Religions, or should we say religious people, are often known for taking their religion (and themselves) very seriously. Thus, the meaning of the adverb “religiously.” This, of course, sets them up as prime targets for the comic’s arrows, because having the “sacred precincts” punctured or violated is an incongruous act in and of itself. Perhaps the most entertaining shots at the Sacred in the 20th century were fired by the Monty Python comedy troupe in their television sketches and movies.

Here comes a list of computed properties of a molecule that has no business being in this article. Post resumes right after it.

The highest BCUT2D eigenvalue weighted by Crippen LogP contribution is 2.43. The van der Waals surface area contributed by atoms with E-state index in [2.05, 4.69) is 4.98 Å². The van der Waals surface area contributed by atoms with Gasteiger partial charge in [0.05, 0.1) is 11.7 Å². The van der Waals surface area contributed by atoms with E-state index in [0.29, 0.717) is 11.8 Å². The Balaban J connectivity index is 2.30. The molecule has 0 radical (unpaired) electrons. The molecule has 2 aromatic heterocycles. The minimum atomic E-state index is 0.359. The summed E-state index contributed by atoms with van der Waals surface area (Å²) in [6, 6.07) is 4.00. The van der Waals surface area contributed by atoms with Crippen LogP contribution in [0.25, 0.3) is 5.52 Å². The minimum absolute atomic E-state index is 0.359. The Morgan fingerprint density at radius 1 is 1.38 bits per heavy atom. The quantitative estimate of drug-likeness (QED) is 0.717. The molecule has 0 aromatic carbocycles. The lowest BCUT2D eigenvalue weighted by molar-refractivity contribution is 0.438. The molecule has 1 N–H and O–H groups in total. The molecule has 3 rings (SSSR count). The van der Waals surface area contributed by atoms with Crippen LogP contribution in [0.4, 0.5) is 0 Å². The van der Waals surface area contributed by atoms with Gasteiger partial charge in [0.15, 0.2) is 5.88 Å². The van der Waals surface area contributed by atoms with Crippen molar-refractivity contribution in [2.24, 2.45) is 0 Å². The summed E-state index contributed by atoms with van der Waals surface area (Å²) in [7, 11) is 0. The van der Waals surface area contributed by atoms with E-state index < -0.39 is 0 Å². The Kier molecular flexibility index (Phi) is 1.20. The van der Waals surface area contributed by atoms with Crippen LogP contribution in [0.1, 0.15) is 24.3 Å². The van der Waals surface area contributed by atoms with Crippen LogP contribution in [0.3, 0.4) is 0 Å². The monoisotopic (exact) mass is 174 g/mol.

This scene is from the 1979 Life of Brian film, about the boy who was born in the stall next to Jesus and leads a parallel life in Roman-occupied Israel. The “Jehovah” scene’s premise (which is not historical) is that the High Priest and the Jewish elders take their religious codes so seriously that they stone to death anyone who even utters the word “Jehovah” in their effort to protect the sanctity of the divine name. The poor chap to be stoned is the most likable of the entire scene, even jolly at times, while the High Priest is insufferably pompous and serious. In the end, the comedy resolves in poetic justice: the blasphemer is alive and the High Priest is prostrate on the ground, not before his “Jehovah” but under a boulder.